Background: Red meat consumption has been associated with an increased risk of breast cancer. Although a case-control trial found this association, prospective cohort studies cannot consistently connect red meat intake with a risk of breast cancer. However, these studies did not have many participants who were young and premenopausal.
The number of women 40 to 49 years of age with hormone-receptor–positive breast cancer has increased. Some components of red meat are estrogenic and may affect breast cancer through hormone receptors, indicating that dietary habits in early adulthood may have an effect on this risk. Cho and colleagues evaluated the effect of red meat consumption on the risk of breast cancer in premenopausal women.
The Study: Participants included nurses involved in the Nurses Health Study II who were premenopausal and had completed most of a dietary questionnaire. Women were excluded if they had natural or surgical menopause during the study or if they had a hysterectomy and menstrual status could not be verified. More than 130 questions about dietary intake were included in the questionnaires for 1991, 1995, and 1999. Red meat was defined as beef, lamb, and pork, as well as hamburger, bacon, hot dogs, and other processed meats. The cumulative average consumption of red meat was calculated using the responses from the questionnaire, and women with breast cancer were identified by a specific question during follow-up mailings until 2003. In the event of death, an attempt was made to identify the cause. If the participant was diagnosed with breast cancer, the authors reviewed pathology reports to confirm the diagnosis and recorded the hormone-receptor status.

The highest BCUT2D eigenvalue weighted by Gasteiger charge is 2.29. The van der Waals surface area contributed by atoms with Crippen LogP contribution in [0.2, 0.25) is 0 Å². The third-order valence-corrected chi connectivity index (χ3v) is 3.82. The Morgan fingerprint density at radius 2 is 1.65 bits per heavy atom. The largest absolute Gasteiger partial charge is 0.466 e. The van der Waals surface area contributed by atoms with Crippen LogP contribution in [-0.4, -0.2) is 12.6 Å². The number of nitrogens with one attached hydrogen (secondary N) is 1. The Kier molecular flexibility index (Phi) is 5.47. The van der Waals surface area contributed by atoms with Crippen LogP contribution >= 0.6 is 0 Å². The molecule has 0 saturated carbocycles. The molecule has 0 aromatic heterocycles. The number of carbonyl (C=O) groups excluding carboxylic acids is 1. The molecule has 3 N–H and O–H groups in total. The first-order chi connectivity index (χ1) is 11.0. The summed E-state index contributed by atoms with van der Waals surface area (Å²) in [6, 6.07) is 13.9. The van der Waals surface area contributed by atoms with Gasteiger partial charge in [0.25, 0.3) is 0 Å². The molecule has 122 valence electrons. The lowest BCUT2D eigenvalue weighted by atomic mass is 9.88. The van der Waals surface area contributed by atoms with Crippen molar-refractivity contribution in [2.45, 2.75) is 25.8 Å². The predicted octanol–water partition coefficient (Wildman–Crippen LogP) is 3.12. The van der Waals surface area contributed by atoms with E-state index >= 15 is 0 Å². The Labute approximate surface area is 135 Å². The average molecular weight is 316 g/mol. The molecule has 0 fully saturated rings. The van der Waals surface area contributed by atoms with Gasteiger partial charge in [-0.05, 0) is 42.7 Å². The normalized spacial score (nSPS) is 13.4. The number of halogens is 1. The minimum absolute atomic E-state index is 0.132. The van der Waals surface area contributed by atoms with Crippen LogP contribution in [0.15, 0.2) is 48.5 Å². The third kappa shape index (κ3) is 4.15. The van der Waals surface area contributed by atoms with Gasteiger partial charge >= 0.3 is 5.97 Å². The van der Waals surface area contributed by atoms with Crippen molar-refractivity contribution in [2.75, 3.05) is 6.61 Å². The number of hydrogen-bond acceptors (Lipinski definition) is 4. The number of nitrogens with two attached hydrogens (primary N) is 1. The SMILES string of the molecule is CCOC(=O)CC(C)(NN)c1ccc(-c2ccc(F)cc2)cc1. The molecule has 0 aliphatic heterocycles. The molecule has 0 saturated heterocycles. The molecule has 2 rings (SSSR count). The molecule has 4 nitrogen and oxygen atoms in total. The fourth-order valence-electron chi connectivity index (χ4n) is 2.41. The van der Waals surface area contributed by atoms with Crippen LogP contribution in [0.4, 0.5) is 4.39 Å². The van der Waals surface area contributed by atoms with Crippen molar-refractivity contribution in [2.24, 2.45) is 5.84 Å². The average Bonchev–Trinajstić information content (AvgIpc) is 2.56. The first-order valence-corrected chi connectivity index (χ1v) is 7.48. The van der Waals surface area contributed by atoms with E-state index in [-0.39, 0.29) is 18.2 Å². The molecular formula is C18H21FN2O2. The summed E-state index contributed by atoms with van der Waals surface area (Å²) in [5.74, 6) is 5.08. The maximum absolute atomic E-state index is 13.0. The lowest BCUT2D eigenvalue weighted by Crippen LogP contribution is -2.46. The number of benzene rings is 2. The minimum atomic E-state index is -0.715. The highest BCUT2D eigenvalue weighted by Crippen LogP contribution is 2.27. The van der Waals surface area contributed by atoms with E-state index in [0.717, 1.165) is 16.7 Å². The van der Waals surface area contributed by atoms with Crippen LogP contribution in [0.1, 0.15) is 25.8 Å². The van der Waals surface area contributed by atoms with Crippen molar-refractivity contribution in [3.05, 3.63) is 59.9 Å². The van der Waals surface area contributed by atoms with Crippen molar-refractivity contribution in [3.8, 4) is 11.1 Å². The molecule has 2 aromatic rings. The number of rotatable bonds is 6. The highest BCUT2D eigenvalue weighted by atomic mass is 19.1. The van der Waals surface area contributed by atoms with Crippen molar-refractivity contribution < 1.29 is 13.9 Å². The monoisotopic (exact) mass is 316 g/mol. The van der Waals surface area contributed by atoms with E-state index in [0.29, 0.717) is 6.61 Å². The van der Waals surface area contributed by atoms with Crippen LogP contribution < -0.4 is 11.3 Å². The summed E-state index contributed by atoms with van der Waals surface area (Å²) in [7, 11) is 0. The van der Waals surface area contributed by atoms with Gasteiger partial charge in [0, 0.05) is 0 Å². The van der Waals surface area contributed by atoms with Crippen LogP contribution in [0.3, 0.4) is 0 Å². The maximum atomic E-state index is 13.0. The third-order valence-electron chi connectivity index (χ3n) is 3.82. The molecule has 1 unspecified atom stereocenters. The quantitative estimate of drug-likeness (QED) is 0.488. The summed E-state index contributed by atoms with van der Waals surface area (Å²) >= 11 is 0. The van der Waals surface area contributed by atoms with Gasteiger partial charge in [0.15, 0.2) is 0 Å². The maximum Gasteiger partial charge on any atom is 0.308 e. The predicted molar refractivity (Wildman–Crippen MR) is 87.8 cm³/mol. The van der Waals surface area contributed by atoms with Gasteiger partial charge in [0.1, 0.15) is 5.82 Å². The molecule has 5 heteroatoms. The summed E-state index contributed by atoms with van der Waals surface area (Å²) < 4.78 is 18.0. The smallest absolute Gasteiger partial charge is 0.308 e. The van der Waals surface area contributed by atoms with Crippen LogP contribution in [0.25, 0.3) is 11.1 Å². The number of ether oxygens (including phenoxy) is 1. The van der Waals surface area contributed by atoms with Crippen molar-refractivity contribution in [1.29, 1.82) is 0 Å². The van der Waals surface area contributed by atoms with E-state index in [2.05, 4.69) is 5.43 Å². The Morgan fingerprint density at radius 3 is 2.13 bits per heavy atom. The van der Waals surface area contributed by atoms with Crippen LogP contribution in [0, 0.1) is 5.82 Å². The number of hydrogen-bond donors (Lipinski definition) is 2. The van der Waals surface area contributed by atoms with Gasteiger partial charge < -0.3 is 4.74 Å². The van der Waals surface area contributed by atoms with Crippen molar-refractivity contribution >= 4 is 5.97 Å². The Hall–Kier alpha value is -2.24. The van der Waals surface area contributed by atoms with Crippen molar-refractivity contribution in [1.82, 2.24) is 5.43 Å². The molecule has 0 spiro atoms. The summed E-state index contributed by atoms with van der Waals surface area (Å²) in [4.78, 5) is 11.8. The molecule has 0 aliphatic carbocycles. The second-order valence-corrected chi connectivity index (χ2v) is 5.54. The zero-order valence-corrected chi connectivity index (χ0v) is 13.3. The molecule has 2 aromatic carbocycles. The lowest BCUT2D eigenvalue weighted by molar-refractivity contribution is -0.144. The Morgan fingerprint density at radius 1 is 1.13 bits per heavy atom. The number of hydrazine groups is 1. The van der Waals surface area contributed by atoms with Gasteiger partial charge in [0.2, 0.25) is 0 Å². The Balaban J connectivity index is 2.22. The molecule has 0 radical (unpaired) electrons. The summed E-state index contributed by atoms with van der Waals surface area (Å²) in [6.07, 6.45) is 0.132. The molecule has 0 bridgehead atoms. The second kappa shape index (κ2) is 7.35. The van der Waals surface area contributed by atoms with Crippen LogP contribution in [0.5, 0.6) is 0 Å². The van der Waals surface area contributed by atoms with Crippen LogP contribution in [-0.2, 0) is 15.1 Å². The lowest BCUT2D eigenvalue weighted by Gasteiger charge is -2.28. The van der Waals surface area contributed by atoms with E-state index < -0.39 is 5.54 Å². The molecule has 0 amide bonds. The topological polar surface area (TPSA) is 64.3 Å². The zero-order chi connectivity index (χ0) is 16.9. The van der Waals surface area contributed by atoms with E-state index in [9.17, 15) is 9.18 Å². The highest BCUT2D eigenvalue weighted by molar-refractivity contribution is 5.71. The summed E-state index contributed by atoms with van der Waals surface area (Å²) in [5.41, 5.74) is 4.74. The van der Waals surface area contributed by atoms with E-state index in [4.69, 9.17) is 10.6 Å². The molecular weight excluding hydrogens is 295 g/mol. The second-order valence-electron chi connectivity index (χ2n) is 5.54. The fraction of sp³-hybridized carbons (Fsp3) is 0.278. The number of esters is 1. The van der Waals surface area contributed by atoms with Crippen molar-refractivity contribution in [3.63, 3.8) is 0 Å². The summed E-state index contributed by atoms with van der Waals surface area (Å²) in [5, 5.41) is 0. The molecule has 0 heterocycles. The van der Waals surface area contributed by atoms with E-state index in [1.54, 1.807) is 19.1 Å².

Results: Of the 90,659 participants, 1,021 were diagnosed with invasive premenopausal breast carcinoma. Although a high intake of red meat was weakly associated with an over-all increased risk of breast cancer, there was a strong association between the intake of red meat and the risk of hormone-receptor– positive breast cancer. Consuming red meat was not associated with an increased risk of hormone-receptor–negative breast cancer. Compared with participants who ate three or fewer servings of red meat per week, women who had four to five servings per week had a relative risk of breast cancer of 1.14. Those who consumed more than 1.5 servings per day had a relative risk of 1.97.
Conclusion: Red meat intake was associated with a higher risk of hormone-receptor– positive breast cancer in premenopausal women. Moreover, a higher consumption of red meat during the study increased the risk of invasive hormone-receptor–positive breast cancer. Because few breast cancer risk factors are modifiable, the authors add that these findings have potential health implications in preventing breast cancer.